So a building that looks as if it has been here, virtually unchanged, for about 370 years has actually been altered as needs and fashions have changed, reflecting different needs and the wish to make the structure more up to date, or more prestigious. Over the years and at different times it has housed council meetings, law courts, a lock-up for criminals, markets of various kinds, and the town’s fire engine. And its life goes on. Goods are still sold in the sheltered area behind the columns – when I took this photograph, it was rugs and baskets being sold – and the building is hired out for markets, events, and parties. It’s still an important asset to the town, then, though perhaps not as crucial to its economy as in Tetbury’s 17th and 18th-century heyday. If the town today is as much about tourism and shopping as it is about agriculture, the Market Hall still provides a handsome focus for these activities.

Tuesday, June 13, 2023

Long Buckby, Northamptonshire


The Northamptonshire village of Long Buckby still bears evidence of its part in the Northamptonshire shoe-making trade (at least one small factory building is still visible). During the shoe business’s 19th-century heyday, the place was also a centre of radicalism and religious nonconformity – the Chartist movement was strong here and there were three chapels as well as an Anglican parish church. Long Buckby was also home to Northamptonshire’s first cooperative society, which started in 1858. Part of its 1910 shop survives on a corner in the middle of the village, marked by this handsome sign. The clock, the specially made lettering and the frame with its scrolled brackets and curved top, are now by far the best part of a building sporting replacement windows and modern signs advertising the current occupants.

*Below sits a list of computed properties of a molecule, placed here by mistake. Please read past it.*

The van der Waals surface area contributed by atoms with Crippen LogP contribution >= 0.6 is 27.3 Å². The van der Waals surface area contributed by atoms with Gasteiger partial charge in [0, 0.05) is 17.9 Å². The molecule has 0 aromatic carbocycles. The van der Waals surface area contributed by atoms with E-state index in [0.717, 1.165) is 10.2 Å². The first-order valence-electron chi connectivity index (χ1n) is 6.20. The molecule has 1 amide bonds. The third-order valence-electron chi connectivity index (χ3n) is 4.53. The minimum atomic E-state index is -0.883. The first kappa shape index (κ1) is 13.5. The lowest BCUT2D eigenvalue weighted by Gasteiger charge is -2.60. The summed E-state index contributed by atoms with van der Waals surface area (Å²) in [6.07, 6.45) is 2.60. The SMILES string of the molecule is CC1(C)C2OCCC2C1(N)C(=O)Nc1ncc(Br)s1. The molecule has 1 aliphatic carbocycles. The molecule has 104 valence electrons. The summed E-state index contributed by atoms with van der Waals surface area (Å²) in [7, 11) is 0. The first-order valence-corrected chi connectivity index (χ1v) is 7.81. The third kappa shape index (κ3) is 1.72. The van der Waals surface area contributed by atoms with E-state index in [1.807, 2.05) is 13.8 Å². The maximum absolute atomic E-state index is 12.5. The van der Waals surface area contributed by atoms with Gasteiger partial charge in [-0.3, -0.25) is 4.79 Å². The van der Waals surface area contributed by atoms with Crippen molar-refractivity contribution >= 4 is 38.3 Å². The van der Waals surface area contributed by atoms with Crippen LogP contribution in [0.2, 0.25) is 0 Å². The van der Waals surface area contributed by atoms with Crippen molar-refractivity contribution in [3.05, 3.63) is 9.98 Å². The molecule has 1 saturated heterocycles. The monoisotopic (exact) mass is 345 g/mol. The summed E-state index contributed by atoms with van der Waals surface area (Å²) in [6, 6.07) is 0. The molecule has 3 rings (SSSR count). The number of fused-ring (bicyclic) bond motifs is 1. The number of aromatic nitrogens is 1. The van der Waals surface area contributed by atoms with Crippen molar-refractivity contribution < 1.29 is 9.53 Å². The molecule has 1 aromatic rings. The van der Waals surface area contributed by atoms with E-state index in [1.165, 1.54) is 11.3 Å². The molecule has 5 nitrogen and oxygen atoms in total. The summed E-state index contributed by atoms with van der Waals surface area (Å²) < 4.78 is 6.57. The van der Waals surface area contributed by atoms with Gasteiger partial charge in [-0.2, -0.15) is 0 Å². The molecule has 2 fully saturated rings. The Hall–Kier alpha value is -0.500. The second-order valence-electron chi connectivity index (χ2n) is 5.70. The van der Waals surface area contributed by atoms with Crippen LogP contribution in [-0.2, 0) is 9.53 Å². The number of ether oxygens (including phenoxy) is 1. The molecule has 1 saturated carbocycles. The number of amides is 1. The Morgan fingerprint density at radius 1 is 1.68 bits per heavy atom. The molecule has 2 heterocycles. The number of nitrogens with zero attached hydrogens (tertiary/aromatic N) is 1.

Although the British cooperative movement began in the late-18th century, cooperatives really took off after 1844. This was when the Rochdale Society of Equitable Pioneers established the key principles of their cooperative organization.* So Long Buckby’s Self-Assistance Industrial Society was one of many that were started in the 20 years after the one in Rochdale.

Cooperatives’ main business was usually buying and selling goods following fair trade principles and distributing the profits to the members of the organization. Cooperatives could also offer other services, from banking to housing schemes. The Long Bucky society was one of many such coops that also operated a cinema, showing films to people who, in the days before mass car ownership, found it difficult to travel to a larger town with a purpose-built cinema. Although the showing of movies stopped there long ago, and the building that was once a shop and cinema now houses a gym, there is still a coop in the village operating on similar principles. The sign at the corner is a lasting reminder that such enterprises have a long history. It shows too that though we may be better now at many things than we were in 1910, our sign provision is often far less good than it used to be.